For deep-ocean science, nothing beats being there

Today’s guest post on the importance of ocean science comes from Nancy Barr of the Monterey Bay Aquarium Research Institute (MBARI), our partner institution.

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Creatures of the deep sea. Photo © MBARI

The casual observer of the ocean might notice day-to-day changes in the waves and currents, or in the water’s color or smell. But how do we know what is going on far below the surface, if we are not there to observe it?

One key focus of MBARI technology development is to create a “persistent presence”—being where changes are taking place, as they happen. It means placing instrumentation in the deep ocean for extended periods of time, instead of relying on the occasional research cruise to make observations and collect data.

Tracking seafloor movement

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First Mate Paul Ban assists with the recovery of a tripod frame onto the R/V Rachel Carson, Photo by Roberto Gwiazda © MBARI 2017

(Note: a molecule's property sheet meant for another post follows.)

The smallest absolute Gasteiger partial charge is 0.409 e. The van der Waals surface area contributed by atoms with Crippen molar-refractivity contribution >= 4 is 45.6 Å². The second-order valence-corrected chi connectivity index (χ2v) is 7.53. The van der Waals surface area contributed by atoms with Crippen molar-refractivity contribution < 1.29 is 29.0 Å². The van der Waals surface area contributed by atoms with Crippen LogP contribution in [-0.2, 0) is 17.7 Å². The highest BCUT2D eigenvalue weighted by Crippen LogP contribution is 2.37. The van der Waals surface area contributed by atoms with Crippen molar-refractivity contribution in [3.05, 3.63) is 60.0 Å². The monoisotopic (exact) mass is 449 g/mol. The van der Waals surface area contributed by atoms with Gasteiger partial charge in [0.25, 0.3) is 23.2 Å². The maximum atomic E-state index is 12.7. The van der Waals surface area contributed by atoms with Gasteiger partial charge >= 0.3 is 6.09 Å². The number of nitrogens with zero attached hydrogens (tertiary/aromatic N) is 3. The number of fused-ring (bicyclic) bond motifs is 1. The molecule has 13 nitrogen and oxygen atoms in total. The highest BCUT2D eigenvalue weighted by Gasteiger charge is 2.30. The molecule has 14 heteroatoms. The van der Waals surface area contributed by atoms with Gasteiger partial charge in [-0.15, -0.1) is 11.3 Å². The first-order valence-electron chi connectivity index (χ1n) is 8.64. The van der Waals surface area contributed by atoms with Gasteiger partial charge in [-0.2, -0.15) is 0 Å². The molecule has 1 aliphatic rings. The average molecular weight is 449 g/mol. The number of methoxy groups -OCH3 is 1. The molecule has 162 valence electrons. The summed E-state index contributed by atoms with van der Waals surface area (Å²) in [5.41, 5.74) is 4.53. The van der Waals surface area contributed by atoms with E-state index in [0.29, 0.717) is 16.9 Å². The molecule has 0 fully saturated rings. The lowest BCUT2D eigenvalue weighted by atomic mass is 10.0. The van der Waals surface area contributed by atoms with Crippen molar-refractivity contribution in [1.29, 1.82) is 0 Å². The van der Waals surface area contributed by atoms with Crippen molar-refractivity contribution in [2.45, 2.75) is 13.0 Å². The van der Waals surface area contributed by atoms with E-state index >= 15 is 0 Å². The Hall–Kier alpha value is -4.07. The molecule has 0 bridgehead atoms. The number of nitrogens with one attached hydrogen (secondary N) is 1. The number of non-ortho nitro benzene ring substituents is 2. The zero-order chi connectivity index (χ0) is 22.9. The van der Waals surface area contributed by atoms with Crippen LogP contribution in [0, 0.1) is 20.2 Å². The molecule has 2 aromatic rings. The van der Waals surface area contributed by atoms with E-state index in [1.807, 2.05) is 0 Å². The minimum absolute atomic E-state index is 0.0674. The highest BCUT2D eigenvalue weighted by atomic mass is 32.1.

Sediment moves from the continents into the deep sea both gradually, and in large bursts. This movement plays an important role in providing nutrition to deep-sea organisms. But it can also harm seafloor infrastructure, like underwater Internet cables—and it could possibly trigger geohazards like tsunamis.

MBARI engineers and scientists devised several instruments to record sediment-moving events as they happen. For the past two years, MBARI scientist Charlie Paull and an international research team have been monitoring movement in Monterey Canyon with a suite of instruments and sensors. The effort proved its worth in 2016, when the instruments detected a movement so strong, it swept a large volume of sediment down the canyon—carrying a one-ton steel tripod more than 3 miles down the canyon and burying it deep in the mud.

Continue reading For deep-ocean science, nothing beats being there